Billy Joel’s ‘Goodnight Saigon’ is perfect


From 1977 to 1980, piano man Billy Joel released three larger-than-life pop albums, The Stranger, 52nd Street, and Glass Houses. The guy could write a radio hit in his sleep, it seemed, and even the album cuts were mostly excellent.

And then came 1982’s The Nylon Curtain, where the songs were a little more serious and a little less … well, enjoyable. The hooks were still there, sure—“Allentown” and “Pressure” showed that the man was still a one-man hit parade—but there was just something about The Nylon Curtain that made it stand out less, and I think it’s aged a little worse than its predecessors.

But The Nylon Curtain gave us “Goodnight Saigon,” so all is forgiven. And let me be clear: “Goodnight Saigon” is a goddamn masterpiece.

The opening sound effects could have been lame, sure, but the song is so strong that they work perfectly. And the song’s opening minutes are lovely, with Joel’s slow, simple piano working together with an understated acoustic guitar part. I also love how the song’s tension builds and builds until the chorus of voices joins in and you suddenly have all soldiers united, singing together about this harsh reality they’re experiencing while the rest of the world carries on back home like nothing has changed. Out of context, sure, all those voices might sound like a little too much. But it’s earned by the way Joel structures his song, with the soldiers going from Bob Hope and Doors tapes to coming home in body bags.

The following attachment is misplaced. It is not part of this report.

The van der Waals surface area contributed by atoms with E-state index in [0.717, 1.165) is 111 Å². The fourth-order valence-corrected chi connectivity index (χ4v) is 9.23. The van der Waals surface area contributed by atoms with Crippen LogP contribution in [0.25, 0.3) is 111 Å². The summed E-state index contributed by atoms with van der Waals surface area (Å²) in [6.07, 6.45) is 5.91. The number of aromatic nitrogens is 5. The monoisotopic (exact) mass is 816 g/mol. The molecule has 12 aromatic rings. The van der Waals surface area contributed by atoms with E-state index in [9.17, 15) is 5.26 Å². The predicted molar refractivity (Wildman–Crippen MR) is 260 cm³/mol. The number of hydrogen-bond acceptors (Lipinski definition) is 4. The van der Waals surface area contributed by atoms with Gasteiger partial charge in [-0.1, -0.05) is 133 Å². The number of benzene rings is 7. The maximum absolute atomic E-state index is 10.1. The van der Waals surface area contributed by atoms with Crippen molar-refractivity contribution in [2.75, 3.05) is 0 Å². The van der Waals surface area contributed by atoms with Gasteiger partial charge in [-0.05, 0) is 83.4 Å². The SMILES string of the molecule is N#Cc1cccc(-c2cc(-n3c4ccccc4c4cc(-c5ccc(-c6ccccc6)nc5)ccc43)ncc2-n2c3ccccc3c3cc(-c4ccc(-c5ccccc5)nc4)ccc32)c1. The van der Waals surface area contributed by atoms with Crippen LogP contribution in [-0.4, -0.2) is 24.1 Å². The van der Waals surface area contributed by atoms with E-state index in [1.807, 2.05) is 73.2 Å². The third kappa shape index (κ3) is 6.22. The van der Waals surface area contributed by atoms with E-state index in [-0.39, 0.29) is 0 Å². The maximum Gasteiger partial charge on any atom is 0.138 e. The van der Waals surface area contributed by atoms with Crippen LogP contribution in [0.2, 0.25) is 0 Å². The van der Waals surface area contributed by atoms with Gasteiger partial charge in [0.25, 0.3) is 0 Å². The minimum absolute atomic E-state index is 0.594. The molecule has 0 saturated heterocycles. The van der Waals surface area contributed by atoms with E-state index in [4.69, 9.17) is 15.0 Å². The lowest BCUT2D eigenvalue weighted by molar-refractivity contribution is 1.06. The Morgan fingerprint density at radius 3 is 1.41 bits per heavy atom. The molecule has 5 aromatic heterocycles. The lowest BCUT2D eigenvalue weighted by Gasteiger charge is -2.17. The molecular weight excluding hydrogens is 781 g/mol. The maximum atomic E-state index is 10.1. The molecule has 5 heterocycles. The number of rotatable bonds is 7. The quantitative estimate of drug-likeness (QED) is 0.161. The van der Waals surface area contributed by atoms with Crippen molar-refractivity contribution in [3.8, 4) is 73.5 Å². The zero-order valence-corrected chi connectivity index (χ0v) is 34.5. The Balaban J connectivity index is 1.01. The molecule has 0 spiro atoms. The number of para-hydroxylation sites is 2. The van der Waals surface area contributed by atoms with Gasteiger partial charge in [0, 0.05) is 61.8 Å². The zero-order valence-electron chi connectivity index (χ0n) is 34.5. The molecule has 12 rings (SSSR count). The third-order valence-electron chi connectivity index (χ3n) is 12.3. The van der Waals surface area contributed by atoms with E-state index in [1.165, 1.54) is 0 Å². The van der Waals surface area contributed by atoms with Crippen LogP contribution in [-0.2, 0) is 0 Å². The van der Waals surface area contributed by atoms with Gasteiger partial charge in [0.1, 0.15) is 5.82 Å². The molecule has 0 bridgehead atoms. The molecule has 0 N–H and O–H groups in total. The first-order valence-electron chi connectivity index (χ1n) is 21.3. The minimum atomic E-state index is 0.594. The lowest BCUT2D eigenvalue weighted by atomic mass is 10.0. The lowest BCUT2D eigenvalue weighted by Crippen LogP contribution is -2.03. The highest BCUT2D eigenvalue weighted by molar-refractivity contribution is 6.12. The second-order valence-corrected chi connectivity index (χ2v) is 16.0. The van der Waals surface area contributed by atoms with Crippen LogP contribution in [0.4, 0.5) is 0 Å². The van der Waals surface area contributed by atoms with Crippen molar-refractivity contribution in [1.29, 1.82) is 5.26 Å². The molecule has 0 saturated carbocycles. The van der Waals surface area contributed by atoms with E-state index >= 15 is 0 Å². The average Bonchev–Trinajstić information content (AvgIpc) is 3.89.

Speaking of those soldiers’ voices—I appreciate that “Goodnight Saigon” has a powerful, sincere message about soldiers’ lives without being some grand statement about war. As Joel often does, he gives voice to the working-class people who did what had to be done. It’s a beautiful sentiment, and I’d much rather hear that perspective than some pseudo-patriotic modern country nonsense. 

There’s one other thing about this song I wanted to call out: the way Joel seems to switch up the way he sings. As “Goodnight Saigon” begins, he sounds younger than normal, maybe even more hopeful than the real-life Billy Joel sounded in 1982. And then there’s that dramatic shift, as if Joel is on stage performing a play. And it was dark, he shouts, so dark at night! Just great stuff all around here … he’s not just singing a song about something; he’s performing it.

I do feel people often poke fun at “Goodnight Saigon,” along with other 80s Joel songs such as “Allentown,” “Pressure,” and “The Longest Time.” I get it, I get it—you could say it’s a little too overwrought or Joel takes things way too seriously, and I’d understand where you are coming from. Maybe you just think all ballads in this style are bad, or maybe you just hate music and you are a horrible person.  

But “Goodnight Saigon” is no joke. Heck, replace Joel’s singing with Roger Waters and it would fit right in on Pink Floyd’s The Wall. Slot it in between “Vera” and “Bring the Boys Back Home” if you like. It’s a wonderful song, even if The Nylon Curtain represented the end of Joel’s absolute peak. 

My name is Michael, and I love “Goodnight Saigon.”

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